At the end of the first novel in the trilogy, the peculiars’ home in Cairnholm, Wales, is attacked and destroyed by Wights. Their ymbryne, Miss Peregrine, has been turned into a falcon and has a good chance of not being able to switch back. The peculiars must flee their home, with Miss Peregrine (who is now a falcon), with them. They have only a short time to save Miss Peregrine or she will be a falcon forever. Hollow City is a kind of picaresque novel, as the peculiars have all kinds of quirky adventures and experience all sort sorts of dangers as they travel to London. Wait a minute! Don’t they know it’s 1940 and there’s a war on, with London under almost constant attack by German planes? It turns out that Germans are the least of their worries.

Hollow City is light, almost effortless reading. To make it even more interesting and fun to read, the text is liberally punctuated with “peculiar” vintage photographs that fit in with what’s going on in the story. In an interview at the end of the book, author Ransom Riggs says that in the first book, he wrote the story to match the pictures and in the second novel he wrote the text and then looked for pictures that were appropriate to what was going on in the story. Either way, it works, if you, the reader, are willing to suspend disbelief and be drawn into a fantasy world somewhere in the vicinity of Lewis Carroll, L. Frank Baum, or Gregory Maguire, but not quite as far as the nightmare world of H. P. Lovecraft.

Copyright © 2016 by Allen Kopp 

Dante ~ A Capsule Book Review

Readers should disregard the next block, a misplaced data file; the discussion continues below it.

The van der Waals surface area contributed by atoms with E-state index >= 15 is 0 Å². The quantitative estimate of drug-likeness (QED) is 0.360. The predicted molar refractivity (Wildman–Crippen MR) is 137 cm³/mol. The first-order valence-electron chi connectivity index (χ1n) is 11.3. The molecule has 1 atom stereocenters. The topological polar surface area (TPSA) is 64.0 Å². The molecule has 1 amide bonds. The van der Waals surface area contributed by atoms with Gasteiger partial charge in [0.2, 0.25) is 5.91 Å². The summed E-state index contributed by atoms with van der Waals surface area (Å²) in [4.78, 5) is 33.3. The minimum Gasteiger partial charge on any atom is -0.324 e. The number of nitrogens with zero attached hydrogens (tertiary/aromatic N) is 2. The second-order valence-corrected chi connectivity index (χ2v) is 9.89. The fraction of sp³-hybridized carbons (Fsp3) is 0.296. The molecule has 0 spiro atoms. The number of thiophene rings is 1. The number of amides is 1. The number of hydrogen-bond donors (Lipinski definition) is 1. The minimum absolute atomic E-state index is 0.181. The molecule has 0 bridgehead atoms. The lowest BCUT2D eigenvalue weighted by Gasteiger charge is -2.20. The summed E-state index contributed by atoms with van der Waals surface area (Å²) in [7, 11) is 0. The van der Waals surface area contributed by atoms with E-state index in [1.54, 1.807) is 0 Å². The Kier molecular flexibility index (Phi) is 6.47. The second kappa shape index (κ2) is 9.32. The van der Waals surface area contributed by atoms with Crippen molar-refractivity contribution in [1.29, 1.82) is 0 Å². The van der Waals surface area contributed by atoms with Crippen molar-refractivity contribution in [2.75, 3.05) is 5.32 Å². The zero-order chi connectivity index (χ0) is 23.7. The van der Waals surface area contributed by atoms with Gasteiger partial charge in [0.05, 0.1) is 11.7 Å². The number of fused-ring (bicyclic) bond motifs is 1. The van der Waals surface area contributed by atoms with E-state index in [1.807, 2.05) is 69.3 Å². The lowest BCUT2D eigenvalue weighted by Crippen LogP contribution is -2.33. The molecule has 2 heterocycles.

Dante ~ A Capsule Book Review by Allen Kopp

Dante Alighieri was born in the Italian city state of Florence in the year 1265. When he was nine years old, he first saw Beatrice (pronounced Be-a-TRE-che) Portinari, who was also nine. She didn’t even speak to him for nine years after that, surprising him that she knew his name. For Dante, Beatrice became his ideal of love. It was a spiritual love that transcended any earthly appetites. She died at an early age, about twenty-five, but Dante never forgot to the end of his life the effect she had on him. She figured prominently in his epic poem The Divine Comedy (Divina Commedia in Italian) and in other of his works. He went on to marry, not Beatrice but another woman, and had three sons and a daughter. (His daughter became a nun and his sons became celebrated in their own right.)

Poetry in Dante’s time was mostly being written in Latin for the educated few, but Dante wrote in Italian, thereby legitimizing and popularizing the practice of writing in one’s own dialect, which in his case was Tuscan. People at once recognized his genius. His entry into politics, however, caused him to be exiled from Florence, and he was never allowed to return. He traveled around from place to place for the rest of his life. He wrote his most famous work, The Divine Comedy, over a period of about twelve years, from 1308 to 1320, one year before his death from malaria at the age of fifty-six.